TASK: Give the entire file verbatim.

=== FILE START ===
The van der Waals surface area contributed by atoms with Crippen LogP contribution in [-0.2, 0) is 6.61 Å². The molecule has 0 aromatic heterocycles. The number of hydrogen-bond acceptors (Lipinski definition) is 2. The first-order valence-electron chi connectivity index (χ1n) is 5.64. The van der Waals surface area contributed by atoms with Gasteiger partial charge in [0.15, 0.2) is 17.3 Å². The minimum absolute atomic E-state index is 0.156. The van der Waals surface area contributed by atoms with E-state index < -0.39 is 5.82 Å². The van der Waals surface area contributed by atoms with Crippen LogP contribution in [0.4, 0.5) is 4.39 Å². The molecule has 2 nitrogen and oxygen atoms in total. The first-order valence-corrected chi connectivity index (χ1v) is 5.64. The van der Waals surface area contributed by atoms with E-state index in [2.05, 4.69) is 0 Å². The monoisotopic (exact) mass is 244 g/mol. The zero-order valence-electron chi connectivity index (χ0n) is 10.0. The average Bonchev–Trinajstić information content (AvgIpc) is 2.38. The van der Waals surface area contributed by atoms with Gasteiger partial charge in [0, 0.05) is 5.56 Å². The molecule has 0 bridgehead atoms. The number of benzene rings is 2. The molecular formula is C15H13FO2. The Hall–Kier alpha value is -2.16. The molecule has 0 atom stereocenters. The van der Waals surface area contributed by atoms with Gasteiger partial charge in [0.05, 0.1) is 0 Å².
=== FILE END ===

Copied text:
The van der Waals surface area contributed by atoms with Crippen LogP contribution in [-0.2, 0) is 6.61 Å². The molecule has 0 aromatic heterocycles. The number of hydrogen-bond acceptors (Lipinski definition) is 2. The first-order valence-electron chi connectivity index (χ1n) is 5.64. The van der Waals surface area contributed by atoms with Gasteiger partial charge in [0.15, 0.2) is 17.3 Å². The minimum absolute atomic E-state index is 0.156. The van der Waals surface area contributed by atoms with E-state index < -0.39 is 5.82 Å². The van der Waals surface area contributed by atoms with Crippen LogP contribution in [0.4, 0.5) is 4.39 Å². The molecule has 2 nitrogen and oxygen atoms in total. The first-order valence-corrected chi connectivity index (χ1v) is 5.64. The van der Waals surface area contributed by atoms with E-state index in [2.05, 4.69) is 0 Å². The monoisotopic (exact) mass is 244 g/mol. The zero-order valence-electron chi connectivity index (χ0n) is 10.0. The average Bonchev–Trinajstić information content (AvgIpc) is 2.38. The van der Waals surface area contributed by atoms with Gasteiger partial charge in [0, 0.05) is 5.56 Å². The molecule has 0 bridgehead atoms. The number of benzene rings is 2. The molecular formula is C15H13FO2. The Hall–Kier alpha value is -2.16. The molecule has 0 atom stereocenters. The van der Waals surface area contributed by atoms with Gasteiger partial charge in [0.05, 0.1) is 0 Å².